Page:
What information is required for the purposes of a bail application?

As with all criminal matters that go before the Courts, the facts of the matter are what is most important. As a prospective bail applicant, it is important that you are able to provide the right information, so that your chances of bail are the best that they can be. The question then is, what will actually assist your criminal defence lawyer to properly argue your case for bail?

When addressing the suitability of an applicant for bail, the Court’s task is focussed upon whether there are specific risks associated with an accused person if they are released on bail. Because of that, it is important that your instructions are capable of explaining why those risks are either not present, or alternatively, whether they can be sufficiently reduced so as to warrant a grant of bail.

When meeting with your criminal defence lawyer, it is helpful (and ordinarily essential) that you can give as much information as possible to assist with their argument. Such information necessarily includes a detailed background of your personal circumstances, including:

  1. Whether your are currently employed or expecting to be employed in the future. If so, it is important to obtain documentation that can assist the Court to firmly accept that this is the case, such as a letter from your employer setting out the nature of the employment and the wage that your are ordinarily paid.

  2. Whether your employment requires you to undergo drug or alcohol testing. This is often important in cases where the prosecution is concerned that there is a risk of further re-offending due to a perceived drug issue. If your employment requires you to undergo such testing, then it is again important that any letter from your employer includes that information.

  3. Whether you have a family that is dependent upon you, or for that matter, whether you have any other dependents. A letter from any dependents or any independent person who can speak to the needs of those persons (for example, treating doctors often provide reports or letters to the Court setting out that a person is necessarily dependent upon another person by virtue of an illness). Likewise, if you have a business that requires the continued employment of people, then that needs to be clearly explained and documents provided that can speak to those facts. This type of information may be important for the purposes of explaining that an applicant would have strong motivations not to re-offend or breach their bail conditions.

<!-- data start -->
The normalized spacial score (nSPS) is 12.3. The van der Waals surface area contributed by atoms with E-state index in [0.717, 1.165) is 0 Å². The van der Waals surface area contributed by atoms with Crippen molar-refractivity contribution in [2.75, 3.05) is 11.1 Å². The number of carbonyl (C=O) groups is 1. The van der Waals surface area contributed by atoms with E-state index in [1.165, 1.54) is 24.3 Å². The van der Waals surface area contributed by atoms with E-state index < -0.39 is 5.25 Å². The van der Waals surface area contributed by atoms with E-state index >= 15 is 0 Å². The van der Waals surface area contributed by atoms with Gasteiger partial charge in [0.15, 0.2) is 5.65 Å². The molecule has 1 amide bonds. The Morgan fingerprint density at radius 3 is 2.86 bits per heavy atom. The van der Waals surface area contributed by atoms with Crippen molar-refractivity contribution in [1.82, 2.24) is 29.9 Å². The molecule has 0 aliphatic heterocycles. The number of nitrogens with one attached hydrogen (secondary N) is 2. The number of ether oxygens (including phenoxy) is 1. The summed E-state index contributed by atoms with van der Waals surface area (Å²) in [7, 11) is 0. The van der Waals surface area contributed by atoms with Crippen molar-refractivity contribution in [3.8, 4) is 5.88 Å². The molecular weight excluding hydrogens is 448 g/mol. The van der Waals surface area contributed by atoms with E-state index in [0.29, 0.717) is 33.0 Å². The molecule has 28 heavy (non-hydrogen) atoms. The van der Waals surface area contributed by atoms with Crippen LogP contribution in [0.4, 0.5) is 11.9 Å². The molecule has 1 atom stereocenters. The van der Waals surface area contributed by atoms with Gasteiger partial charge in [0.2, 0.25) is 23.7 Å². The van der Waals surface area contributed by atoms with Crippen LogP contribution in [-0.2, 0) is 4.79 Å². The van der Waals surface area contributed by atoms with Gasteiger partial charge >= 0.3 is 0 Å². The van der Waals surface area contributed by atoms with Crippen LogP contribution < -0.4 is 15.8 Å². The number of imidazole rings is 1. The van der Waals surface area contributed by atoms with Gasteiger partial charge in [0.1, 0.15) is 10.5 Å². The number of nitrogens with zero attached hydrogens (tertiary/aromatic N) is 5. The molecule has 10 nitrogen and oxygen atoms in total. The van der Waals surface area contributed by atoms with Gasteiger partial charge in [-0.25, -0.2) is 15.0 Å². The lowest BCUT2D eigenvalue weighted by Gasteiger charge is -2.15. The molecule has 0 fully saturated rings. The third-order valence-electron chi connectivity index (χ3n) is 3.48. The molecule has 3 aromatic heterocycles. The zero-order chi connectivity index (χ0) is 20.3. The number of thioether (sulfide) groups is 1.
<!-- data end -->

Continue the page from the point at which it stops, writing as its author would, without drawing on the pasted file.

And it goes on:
4. If you are able to obtain a surety (essentially a cash or non-cash guarantee that someone is able to put forward on your behalf for the purposes of your bail), then it is important that you are able to confirm the maximum surety that can be raised on your behalf. Again, this is important because a surety may give the Court confidence that a person is unlikely to re-offend or breach their bail conditions.

  5. It is also important to explain what your accommodation situation is. For example, do you live with family or in a share house. Are you anticipating moving into an alternative and more favourable environment. Information relating to a potential place of abode is important because it may give confidence to the Court that, in the right environment, a person is less likely to pose a risk of re-offending.

These are some of the important personal matters that will assist your criminal defence lawyer to understand what issues are important for the purposes of your bail application. As with all applications, the allegations against you will also be important and so it is important that you are able to work with your criminal defence lawyer to explain any matters that might be relevant to demonstrating that the case against you is not strong or perhaps even weak. Again, this is important because the fact that a case is not strong or is weak will often be an important factor in determining whether a grant of bail is appropriate.

Schedule 2 offences (for example, possession with intent to sell or supply)

If you have been charged with what is often called a “Schedule 2” offence, such that you are required to demonstrate exceptional circumstances before the Court may consider the bail application, then it is the case that detailed information will need to be provided to meet that requirement. A common scenario is where a person has been charged with drugs offences, for example, possession of a prohibited drug with intent to sell or supply after having already been charged and granted bail with that type of offence. In that situation, a prospective applicant will be required, by virtue of the Bail Act 1982 (WA) to demonstrate exceptional circumstances before the ordinary considerations under the Bail Act can be considered. Quite often, there will be an overlap between that information and the information referred to above and it is important that you speak to your criminal defence lawyer about your situation in detail instead of rushing into a bail application without having properly prepared.

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If you or a family member have recently been charged or expect to be charged with criminal offences and expect to be required to make an application for bail, then it is important that you seek urgent advice from a Perth criminal defence lawyer that can obtain your detailed instructions, advise you and properly represent you at the bail hearing. Should you wish to make an urgent enquiry, relating to bail, feel free to contact me on 0431 454 908 or alternatively, use the form below and I will get back to you within the hour.

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